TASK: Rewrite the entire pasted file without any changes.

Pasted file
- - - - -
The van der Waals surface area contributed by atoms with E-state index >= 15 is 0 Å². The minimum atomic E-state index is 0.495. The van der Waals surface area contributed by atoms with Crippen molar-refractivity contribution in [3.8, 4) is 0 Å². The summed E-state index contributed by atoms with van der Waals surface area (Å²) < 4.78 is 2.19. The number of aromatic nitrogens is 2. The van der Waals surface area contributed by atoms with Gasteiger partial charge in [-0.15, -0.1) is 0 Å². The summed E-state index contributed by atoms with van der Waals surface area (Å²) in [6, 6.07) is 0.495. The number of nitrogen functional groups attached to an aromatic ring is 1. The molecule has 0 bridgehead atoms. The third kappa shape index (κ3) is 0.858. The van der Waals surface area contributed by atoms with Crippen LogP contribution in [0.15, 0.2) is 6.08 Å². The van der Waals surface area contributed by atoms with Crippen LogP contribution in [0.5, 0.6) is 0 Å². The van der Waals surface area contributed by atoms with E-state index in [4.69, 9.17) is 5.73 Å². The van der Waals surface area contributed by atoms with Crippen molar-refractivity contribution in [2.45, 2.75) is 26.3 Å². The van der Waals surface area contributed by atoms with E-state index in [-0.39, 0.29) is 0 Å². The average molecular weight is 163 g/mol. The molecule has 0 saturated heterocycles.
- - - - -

The van der Waals surface area contributed by atoms with E-state index >= 15 is 0 Å². The minimum atomic E-state index is 0.495. The van der Waals surface area contributed by atoms with Crippen molar-refractivity contribution in [3.8, 4) is 0 Å². The summed E-state index contributed by atoms with van der Waals surface area (Å²) < 4.78 is 2.19. The number of aromatic nitrogens is 2. The van der Waals surface area contributed by atoms with Gasteiger partial charge in [-0.15, -0.1) is 0 Å². The summed E-state index contributed by atoms with van der Waals surface area (Å²) in [6, 6.07) is 0.495. The number of nitrogen functional groups attached to an aromatic ring is 1. The molecule has 0 bridgehead atoms. The third kappa shape index (κ3) is 0.858. The van der Waals surface area contributed by atoms with Crippen LogP contribution in [0.15, 0.2) is 6.08 Å². The van der Waals surface area contributed by atoms with Crippen LogP contribution in [0.5, 0.6) is 0 Å². The van der Waals surface area contributed by atoms with E-state index in [4.69, 9.17) is 5.73 Å². The van der Waals surface area contributed by atoms with Crippen molar-refractivity contribution in [2.45, 2.75) is 26.3 Å². The van der Waals surface area contributed by atoms with E-state index in [-0.39, 0.29) is 0 Å². The average molecular weight is 163 g/mol. The molecule has 0 saturated heterocycles.